Institute (MTI) in Ocala to visit its facilities and learn about the engineering technology program that is currently offered at HCC and 13 other colleges across Florida. “I wanted the students to see what we are doing in the high school is rigorous and relevant to career and college preparedness” said Dale Toney, robotics and automation teacher at MTI. Toney who was the recipient of the 20134 FLATE secondary educator of the year award said the tour provided students with a realistic view of STEM related careers and options available to them once they graduated from high school. Given the integration of robotics in high-tech operations, students also interacted with Brandon—a NAO humanoid robot which served as a highlight of their trip.
Career & Technical Education Department and the Florida High-Tech Corridor (FHTC)—an economic development initiative of the University of Central Florida, University of South Florida and University of Florida—to give 27 students enrolled in the aerospace technology program at Robinson High School (RHS) a tour of the ET lab at HCC. Jeffrey Bindell, Ph.D. who was a speaker and organizer said the tour was made possible via the techCAMP program, a subsidiary of FHTC’s techPATH initiative geared to educate/expose students to technology-related degrees offered at community colleges in Florida. The initiative has been highly successful, in that, more than 3700 students and teachers have toured high tech facilities via this program to date, and learned how an interest in STEM would translate to lucrative opportunities in future.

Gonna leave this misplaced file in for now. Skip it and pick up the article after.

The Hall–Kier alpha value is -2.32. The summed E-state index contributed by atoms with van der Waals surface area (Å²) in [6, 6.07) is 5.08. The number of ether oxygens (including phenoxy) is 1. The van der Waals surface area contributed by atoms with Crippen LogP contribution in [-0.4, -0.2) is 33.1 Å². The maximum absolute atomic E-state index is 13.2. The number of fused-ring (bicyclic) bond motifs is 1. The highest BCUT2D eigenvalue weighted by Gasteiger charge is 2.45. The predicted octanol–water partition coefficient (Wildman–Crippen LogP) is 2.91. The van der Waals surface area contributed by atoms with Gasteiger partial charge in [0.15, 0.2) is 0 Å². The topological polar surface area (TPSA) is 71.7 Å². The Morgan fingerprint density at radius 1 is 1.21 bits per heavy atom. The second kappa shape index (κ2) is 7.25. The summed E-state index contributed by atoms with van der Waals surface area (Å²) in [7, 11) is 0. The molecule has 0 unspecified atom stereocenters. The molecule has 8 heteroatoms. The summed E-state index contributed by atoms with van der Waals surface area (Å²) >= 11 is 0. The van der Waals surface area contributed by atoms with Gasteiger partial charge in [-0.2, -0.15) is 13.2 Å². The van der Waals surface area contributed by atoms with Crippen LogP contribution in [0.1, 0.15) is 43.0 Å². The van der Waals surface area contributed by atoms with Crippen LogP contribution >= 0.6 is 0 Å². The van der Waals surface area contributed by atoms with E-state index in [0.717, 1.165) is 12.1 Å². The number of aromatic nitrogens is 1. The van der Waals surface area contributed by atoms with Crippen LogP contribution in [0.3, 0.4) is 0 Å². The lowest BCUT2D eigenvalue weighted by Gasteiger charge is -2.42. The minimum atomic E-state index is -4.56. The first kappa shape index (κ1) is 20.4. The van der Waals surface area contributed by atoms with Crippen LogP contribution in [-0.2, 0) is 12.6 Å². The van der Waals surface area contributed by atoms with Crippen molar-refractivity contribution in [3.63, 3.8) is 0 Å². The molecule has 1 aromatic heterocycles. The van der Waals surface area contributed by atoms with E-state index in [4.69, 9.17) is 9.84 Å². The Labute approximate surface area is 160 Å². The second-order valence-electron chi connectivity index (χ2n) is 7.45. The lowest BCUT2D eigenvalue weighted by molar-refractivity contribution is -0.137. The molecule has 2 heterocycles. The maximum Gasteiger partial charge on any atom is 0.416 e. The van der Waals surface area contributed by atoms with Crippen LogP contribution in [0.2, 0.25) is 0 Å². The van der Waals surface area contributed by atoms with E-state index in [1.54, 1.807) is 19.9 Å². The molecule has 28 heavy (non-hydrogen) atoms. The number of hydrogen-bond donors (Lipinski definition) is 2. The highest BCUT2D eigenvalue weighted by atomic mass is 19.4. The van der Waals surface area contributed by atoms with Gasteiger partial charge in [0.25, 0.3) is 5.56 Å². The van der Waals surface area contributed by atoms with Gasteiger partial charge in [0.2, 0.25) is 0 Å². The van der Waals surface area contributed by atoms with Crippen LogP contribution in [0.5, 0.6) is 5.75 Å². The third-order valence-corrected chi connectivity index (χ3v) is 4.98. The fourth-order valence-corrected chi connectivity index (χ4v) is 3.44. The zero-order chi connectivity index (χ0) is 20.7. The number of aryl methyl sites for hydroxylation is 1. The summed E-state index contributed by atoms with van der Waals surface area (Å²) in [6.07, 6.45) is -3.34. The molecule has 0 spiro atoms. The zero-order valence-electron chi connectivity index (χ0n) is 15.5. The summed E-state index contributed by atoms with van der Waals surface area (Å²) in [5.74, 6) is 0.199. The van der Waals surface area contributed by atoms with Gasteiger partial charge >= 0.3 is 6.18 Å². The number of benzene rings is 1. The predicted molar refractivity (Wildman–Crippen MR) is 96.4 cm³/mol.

the final products & samples station at EMS Technologies in Tampa. At the 3D-station laboratory students saw 3D printers in action, and got a brief explanation of printer set up and how the software works. At the scanning laboratory students saw different types of 3-D scanner, surface scanner for larger object, comet scanner for smaller objects and a metro scanner that could be manually operated. Students also got a demo of how to scan and 3D model an object. “There are no limits to what you can do with technology and if there are any limits those are just relegated to your imagination” said Sean McGlone, a junior at RHS.
Kaloostian, aerospace technology instructor at RHS who also attended FLATE’s STEM workshop for educators in 2011. Kaloostian says most people envision engineering jobs as someone sitting on a desk and designing products, and a technician as someone with a wrench in their hands, but they do not think about the high-skilled, high-paying jobs an individual can make working as an engineering technology specialist. To that end, he hopes the tours will inspire and help students to think outside the box and explore technologies that might stimulate their interest in high-tech manufacturing and/or STEM.